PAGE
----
3. A bowling ball finger hole patch comprising a flexible backing layer with adhesive exposed on both surfaces thereofone surface of whichis for engaging a surface in a bowlingball finger hole, and a sheet of foamed material secured to the other surface of said backing layer and having an open cellular outer surface whereby a cellular gripping surface is provided to contact a persons finger engaging a hole in a bowling ball, said foamed material having aclosed cell interior construction with the cells therein being substantially microscopic in size, said foamed sheet being of uniform thickness at least for the major portion of thelength thereof.

4. A bowling ball finger hole patch comprising a flexible adhesive backing layer for engaging a surface in a bowling ball finger hole, and a top sheet of foamed plastic material operatively secured to a surface of said backing layer and having an open cellular top surface whereby a porous gripping surface is provided to contact a persons finger engaging a hole in a bowling ball, said foamed material being compressible and having a closed cell interior construction with the cells therein being substantially microscopic in size, said foamed sheet being of uniform thickness and extending at least the major portion of the length of the patch, said foamed sheet being between about .02 to about .05 of an inch thick for at least the major portion of the length thereof.

5. A bowling ball finger hole patch comprising a flexible backing layer with adhesive exposed on both surfaces thereof one surface of which is for engaging a surface in a bowling ball finger hole, and a sheet of foamed material operatively secured to at least a portion of the other surface of said backing layer and having an outer surface which is free from an impervious skin whereby a cellular gripping surface is provided to contact a persons finger engaging a hole in a bowling ball, said foamed material having a closed cell interior construction with the cells therein being substantially microscopic in size, said foamed sheet being of uniform thickness for at least the major portion of the length thereof. i 6. A bowling ball fingeror thumb hole patch comprising a flexible backing layerextending the length of the patch for engaging a surface in a bowling ball finger hole, said backinglayer having a pressure sensitive adhesive coating on both surfaces thereof, a-flexible relatively solid strip secured to and extending the length of said backing layer, said solid strip having a rib ofseveral times the thickness of adjacent portions of the strip at the maximum rib thickness section thereof extending transversely thereof adjacent one end of the strip, the remainder of said strip extending from said rib to the opposite end thereof being of uniform thickness, and a sheet of relatively soft resilient foam material of less firmness than said strip secured to said strip adjacent said rib and extending to said opposite end of said strip, said sheet of foam material having a porous outer surface and being of the same width as said strip whereby a porous gripping surface is provided to contact the first section of a person's finger engaging a hole in a bowling ball and said rib will engage the finger substantially at the first joint therein for reenforcing the finger engagement with the ball.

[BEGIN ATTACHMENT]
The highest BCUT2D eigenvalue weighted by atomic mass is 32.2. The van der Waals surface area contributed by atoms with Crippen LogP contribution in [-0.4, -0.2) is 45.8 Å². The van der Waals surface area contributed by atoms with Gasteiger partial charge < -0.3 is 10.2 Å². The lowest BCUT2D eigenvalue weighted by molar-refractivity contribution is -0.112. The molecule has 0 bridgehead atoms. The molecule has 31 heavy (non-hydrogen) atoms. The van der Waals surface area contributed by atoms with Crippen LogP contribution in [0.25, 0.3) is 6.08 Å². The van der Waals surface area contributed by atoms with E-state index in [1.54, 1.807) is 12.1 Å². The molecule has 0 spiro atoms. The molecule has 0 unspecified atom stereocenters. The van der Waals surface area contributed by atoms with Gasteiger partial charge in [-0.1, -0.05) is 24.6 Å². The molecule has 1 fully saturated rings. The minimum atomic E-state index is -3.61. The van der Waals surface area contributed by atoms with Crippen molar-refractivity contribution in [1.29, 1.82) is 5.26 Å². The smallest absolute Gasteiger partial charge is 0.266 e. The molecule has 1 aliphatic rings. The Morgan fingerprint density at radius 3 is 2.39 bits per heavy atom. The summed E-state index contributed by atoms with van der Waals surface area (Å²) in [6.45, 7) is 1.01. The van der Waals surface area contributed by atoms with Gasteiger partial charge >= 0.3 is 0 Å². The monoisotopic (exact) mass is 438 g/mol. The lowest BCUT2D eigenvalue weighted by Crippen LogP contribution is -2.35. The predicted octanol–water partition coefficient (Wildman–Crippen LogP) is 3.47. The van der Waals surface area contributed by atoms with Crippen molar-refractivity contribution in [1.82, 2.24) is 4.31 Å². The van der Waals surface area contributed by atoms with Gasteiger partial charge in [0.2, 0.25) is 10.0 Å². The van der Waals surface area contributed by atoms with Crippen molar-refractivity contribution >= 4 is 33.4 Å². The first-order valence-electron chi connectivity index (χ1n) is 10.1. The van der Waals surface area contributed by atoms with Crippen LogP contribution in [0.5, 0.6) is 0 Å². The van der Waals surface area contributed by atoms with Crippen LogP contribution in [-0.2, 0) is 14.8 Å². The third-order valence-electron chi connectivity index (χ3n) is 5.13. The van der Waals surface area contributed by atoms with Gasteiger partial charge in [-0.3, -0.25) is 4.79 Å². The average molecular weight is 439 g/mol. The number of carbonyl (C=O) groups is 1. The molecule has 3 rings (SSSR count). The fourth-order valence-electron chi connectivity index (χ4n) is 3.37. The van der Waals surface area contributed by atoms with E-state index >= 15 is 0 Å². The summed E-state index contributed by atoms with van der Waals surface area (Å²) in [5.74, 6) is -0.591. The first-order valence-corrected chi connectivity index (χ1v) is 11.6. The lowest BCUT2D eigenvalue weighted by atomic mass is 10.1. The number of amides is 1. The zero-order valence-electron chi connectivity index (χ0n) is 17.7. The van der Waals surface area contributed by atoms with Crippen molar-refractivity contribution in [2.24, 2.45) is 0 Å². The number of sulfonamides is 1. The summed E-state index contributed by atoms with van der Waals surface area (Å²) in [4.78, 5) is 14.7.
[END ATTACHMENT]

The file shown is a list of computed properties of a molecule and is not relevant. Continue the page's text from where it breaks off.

7. A bowling ball finger or thumb hole patch comprising a flexible layer extending the length of the patch, pressure sensitive adhesive means operatively associated with .one entire surface of said layer for securing the patch to a surface in a bowling ball hole, said layer having a tapered rib of several times the thickness of adjacent portions of the strip at the maximum rib thickness section thereof extending transversely thereof, said rib being adjacent one end of said layer and with the remainder of said layer extending from said rib to the opposite end of said layer being of uniform-thickness, and a sheet of resilient foam material secured to the outer surface of the said remainder of said layerwhereby a porous gripping surface is provided to contact the first section of a persons finger engaging a hole in a bowling ball and said rib will engage the finger substantially at the first joint therein for reenforcing the finger engagement with the ball, said layer and said rib being made from different material than said foam material and being firmer than said foam material.